Raleigh Man Sentenced to More than Four Years in Prison for Identity Theft Conspiracy Involving the Fraudulent Financing of Multiple Vehicles Totaling More than $1 Million
RALEIGH – The United States Attorney for the Eastern District of North Carolina, John Stuart Bruce, announced that today, Senior District Court Judge W. Earl Britt sentenced JONES TYLER MARTIN, of Hampton, South Carolina, and HAILEY TYKOSKI, of Wayne, Michigan, for their convictions in a fraudulent scheme that seriously impacted the United States Marine Corps and numerous victim Marines from North Carolina to California. MARTIN was sentenced to 57 months imprisonment, 5 years supervised release, and was ordered to pay $117,306.42 in restitution, and TYKOSKI was sentenced to 5 years probation and was ordered to pay $42,289.05 in restitution.
In September 2016, a federal grand jury in Wilmington, North Carolina, returned a five-count indictment charging MARTIN and TYKOSKI with conspiring to commit wire fraud, wire fraud, aggravated identity theft, and aiding and abetting. On January 30, 2017, MARTIN pled guilty to conspiracy to commit wire fraud and aggravated identity theft. On March 27, 2017 TYKOSKI pled guilty to conspiracy to commit wire fraud.
John Stuart Bruce, United States Attorney for the Eastern District of North Carolina, stated: “The U.S. Department of Justice and the U.S. Attorney’s Office in this district treat cases such as this one with high priority. There will continue to be vigorous prosecution of those who commit fraud and cybercrimes targeting members of the armed services and veterans.”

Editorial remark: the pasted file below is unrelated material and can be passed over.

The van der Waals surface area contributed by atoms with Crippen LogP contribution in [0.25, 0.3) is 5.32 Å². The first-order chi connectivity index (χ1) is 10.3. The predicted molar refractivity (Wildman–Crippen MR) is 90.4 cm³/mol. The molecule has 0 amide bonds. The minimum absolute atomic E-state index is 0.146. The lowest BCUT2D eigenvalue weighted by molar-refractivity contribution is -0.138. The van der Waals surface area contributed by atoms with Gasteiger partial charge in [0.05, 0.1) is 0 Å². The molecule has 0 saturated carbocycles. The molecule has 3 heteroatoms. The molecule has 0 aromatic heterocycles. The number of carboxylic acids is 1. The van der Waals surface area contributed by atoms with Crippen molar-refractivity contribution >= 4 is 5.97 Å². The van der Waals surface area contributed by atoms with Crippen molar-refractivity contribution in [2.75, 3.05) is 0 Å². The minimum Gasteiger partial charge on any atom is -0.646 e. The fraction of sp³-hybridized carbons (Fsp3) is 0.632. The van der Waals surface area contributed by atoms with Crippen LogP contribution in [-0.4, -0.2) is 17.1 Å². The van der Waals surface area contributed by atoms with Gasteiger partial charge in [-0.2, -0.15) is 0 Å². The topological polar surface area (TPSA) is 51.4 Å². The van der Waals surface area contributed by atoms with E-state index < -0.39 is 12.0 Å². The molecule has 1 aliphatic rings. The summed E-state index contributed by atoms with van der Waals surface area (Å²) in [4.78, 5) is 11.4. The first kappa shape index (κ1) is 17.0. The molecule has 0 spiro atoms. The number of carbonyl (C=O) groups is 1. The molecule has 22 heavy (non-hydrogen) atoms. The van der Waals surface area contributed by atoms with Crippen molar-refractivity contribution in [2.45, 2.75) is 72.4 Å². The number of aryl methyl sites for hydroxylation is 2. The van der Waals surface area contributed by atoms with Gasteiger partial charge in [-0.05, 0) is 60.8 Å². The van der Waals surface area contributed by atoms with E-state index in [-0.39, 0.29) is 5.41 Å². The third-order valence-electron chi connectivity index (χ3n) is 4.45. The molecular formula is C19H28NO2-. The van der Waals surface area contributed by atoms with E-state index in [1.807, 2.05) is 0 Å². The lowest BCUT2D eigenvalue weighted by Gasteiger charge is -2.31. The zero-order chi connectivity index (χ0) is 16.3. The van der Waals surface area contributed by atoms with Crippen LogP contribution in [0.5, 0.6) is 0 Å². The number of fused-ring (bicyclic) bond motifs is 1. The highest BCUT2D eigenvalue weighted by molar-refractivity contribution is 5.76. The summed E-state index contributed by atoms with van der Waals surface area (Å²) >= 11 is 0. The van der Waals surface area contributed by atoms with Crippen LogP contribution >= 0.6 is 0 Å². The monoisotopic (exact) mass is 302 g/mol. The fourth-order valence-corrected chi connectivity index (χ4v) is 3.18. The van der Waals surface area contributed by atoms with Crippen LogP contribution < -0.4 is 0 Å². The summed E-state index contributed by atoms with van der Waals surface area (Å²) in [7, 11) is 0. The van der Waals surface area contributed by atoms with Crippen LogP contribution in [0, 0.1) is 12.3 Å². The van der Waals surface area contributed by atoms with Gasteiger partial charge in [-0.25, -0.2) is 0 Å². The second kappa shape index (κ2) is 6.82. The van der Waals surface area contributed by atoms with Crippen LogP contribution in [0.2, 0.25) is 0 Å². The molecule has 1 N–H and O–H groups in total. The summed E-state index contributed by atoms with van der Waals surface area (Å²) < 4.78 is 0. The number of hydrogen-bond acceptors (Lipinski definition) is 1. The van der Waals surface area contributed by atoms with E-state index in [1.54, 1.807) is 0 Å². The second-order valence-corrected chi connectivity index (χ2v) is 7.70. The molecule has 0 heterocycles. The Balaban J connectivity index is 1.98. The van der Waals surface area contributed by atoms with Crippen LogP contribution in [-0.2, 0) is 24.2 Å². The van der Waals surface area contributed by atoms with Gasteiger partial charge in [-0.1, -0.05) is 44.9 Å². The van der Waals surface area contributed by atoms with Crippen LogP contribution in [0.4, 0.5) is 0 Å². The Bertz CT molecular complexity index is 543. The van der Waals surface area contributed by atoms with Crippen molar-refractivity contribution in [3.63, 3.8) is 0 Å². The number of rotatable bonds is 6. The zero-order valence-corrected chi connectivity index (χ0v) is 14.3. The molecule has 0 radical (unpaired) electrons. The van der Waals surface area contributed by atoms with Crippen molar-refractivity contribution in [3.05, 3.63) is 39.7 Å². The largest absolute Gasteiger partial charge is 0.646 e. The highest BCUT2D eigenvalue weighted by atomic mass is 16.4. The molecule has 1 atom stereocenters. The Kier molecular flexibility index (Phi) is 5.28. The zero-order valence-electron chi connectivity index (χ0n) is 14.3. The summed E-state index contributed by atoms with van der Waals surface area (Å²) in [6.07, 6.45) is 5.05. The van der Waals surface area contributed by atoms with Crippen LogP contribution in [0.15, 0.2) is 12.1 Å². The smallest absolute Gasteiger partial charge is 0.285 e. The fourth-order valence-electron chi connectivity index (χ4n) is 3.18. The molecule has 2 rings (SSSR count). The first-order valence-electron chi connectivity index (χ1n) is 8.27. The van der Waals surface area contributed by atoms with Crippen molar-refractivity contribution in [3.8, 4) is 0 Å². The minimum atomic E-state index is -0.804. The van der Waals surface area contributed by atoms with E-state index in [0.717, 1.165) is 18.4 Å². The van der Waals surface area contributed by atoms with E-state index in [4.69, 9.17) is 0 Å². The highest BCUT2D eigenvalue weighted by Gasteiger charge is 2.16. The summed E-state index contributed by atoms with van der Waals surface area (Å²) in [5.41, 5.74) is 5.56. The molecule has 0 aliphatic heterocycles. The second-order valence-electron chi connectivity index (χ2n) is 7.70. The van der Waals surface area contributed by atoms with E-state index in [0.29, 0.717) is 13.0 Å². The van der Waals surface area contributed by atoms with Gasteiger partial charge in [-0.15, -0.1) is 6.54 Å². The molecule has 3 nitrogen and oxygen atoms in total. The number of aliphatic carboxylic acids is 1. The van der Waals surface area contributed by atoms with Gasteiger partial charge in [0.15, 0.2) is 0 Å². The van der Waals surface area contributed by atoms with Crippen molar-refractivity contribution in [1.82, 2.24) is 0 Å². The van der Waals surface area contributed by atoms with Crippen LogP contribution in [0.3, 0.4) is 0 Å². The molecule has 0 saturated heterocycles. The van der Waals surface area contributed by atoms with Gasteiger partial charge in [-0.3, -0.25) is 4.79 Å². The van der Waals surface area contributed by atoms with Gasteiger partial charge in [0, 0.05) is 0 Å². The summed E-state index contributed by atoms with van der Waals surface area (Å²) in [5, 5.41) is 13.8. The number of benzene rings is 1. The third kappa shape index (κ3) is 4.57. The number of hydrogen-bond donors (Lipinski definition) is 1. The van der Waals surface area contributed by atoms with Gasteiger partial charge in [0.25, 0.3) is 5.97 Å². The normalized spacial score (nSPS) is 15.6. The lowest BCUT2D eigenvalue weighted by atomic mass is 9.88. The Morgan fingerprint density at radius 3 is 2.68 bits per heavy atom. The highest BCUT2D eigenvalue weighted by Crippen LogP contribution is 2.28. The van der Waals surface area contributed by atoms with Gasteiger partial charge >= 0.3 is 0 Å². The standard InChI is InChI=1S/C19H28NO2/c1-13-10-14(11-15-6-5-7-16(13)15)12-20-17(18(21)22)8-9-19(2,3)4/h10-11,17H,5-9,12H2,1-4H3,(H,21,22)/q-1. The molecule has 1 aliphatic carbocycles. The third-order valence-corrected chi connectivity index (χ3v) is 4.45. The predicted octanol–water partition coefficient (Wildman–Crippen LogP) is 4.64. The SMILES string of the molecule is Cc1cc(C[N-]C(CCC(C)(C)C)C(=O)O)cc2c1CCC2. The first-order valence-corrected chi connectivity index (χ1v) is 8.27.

H. Andrew Goodridge, Special Agent in Charge, Naval Criminal Investigative Service, stated: “This case reminds all of us to remain vigilant about what information we provide to strangers, it also demonstrates that NCIS is committed to pursuing those who exploit US service members."
The investigation revealed that between 2013 and 2015, MARTIN, working with accomplices including TYKOSKI, created fake female identities on internet dating websites for the purpose of targeting and luring young enlisted Marines into virtual relationships. In the course of the fraud scheme, the defendants sent text messages and emails to Marines who were deceived into believing they were in online romantic relationships. The conspirators induced the victims to take out personal loans from Navy Federal Credit Union. Using the victims’ personal identification, MARTIN then initiated wire transfers of the loan proceeds into other accounts. MARTIN also withdrew funds using new lines of credit and accounts in the victims’ names, leaving the victim Marines to pay off the debts.
Investigation of this case was conducted by the Naval Criminal Investigative Service, Field Office Carolinas, Camp Lejeune, North Carolina. Special Assistant United States Attorney Mark Griffith prosecuted the case for the government.